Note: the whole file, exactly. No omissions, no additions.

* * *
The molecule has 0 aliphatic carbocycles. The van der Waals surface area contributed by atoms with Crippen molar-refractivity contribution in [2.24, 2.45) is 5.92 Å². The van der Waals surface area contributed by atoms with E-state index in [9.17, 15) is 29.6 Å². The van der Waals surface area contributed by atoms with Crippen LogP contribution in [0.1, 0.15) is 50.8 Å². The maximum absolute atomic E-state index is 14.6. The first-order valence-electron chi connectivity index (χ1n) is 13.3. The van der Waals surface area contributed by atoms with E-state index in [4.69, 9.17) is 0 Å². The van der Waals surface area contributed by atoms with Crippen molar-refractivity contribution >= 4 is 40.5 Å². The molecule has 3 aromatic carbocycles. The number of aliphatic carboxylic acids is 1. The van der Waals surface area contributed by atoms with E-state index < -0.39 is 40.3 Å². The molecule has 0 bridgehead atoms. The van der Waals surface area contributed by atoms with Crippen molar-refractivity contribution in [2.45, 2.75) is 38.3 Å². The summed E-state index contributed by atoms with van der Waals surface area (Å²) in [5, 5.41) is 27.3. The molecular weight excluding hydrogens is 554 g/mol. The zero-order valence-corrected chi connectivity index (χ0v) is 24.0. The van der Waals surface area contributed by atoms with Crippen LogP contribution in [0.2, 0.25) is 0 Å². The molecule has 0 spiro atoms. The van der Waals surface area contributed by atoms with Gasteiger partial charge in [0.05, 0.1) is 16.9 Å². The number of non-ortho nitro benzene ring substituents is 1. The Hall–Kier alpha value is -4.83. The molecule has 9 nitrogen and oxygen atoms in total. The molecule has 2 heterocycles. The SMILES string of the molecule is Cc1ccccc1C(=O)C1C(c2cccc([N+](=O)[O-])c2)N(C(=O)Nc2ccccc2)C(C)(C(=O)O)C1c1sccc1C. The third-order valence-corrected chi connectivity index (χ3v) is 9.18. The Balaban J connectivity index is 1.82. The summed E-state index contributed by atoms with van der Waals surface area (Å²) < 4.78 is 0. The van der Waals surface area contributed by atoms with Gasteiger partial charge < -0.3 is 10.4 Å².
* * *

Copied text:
The molecule has 0 aliphatic carbocycles. The van der Waals surface area contributed by atoms with Crippen molar-refractivity contribution in [2.24, 2.45) is 5.92 Å². The van der Waals surface area contributed by atoms with E-state index in [9.17, 15) is 29.6 Å². The van der Waals surface area contributed by atoms with Crippen LogP contribution in [0.1, 0.15) is 50.8 Å². The maximum absolute atomic E-state index is 14.6. The first-order valence-electron chi connectivity index (χ1n) is 13.3. The van der Waals surface area contributed by atoms with E-state index in [4.69, 9.17) is 0 Å². The van der Waals surface area contributed by atoms with Crippen molar-refractivity contribution >= 4 is 40.5 Å². The molecule has 3 aromatic carbocycles. The number of aliphatic carboxylic acids is 1. The van der Waals surface area contributed by atoms with E-state index < -0.39 is 40.3 Å². The molecule has 0 bridgehead atoms. The van der Waals surface area contributed by atoms with Crippen molar-refractivity contribution in [2.45, 2.75) is 38.3 Å². The summed E-state index contributed by atoms with van der Waals surface area (Å²) in [5, 5.41) is 27.3. The molecular weight excluding hydrogens is 554 g/mol. The zero-order valence-corrected chi connectivity index (χ0v) is 24.0. The van der Waals surface area contributed by atoms with Crippen LogP contribution in [0.2, 0.25) is 0 Å². The molecule has 0 spiro atoms. The van der Waals surface area contributed by atoms with Gasteiger partial charge in [0.05, 0.1) is 16.9 Å². The number of non-ortho nitro benzene ring substituents is 1. The Hall–Kier alpha value is -4.83. The molecule has 9 nitrogen and oxygen atoms in total. The molecule has 2 heterocycles. The SMILES string of the molecule is Cc1ccccc1C(=O)C1C(c2cccc([N+](=O)[O-])c2)N(C(=O)Nc2ccccc2)C(C)(C(=O)O)C1c1sccc1C. The third-order valence-corrected chi connectivity index (χ3v) is 9.18. The Balaban J connectivity index is 1.82. The summed E-state index contributed by atoms with van der Waals surface area (Å²) < 4.78 is 0. The van der Waals surface area contributed by atoms with Gasteiger partial charge < -0.3 is 10.4 Å².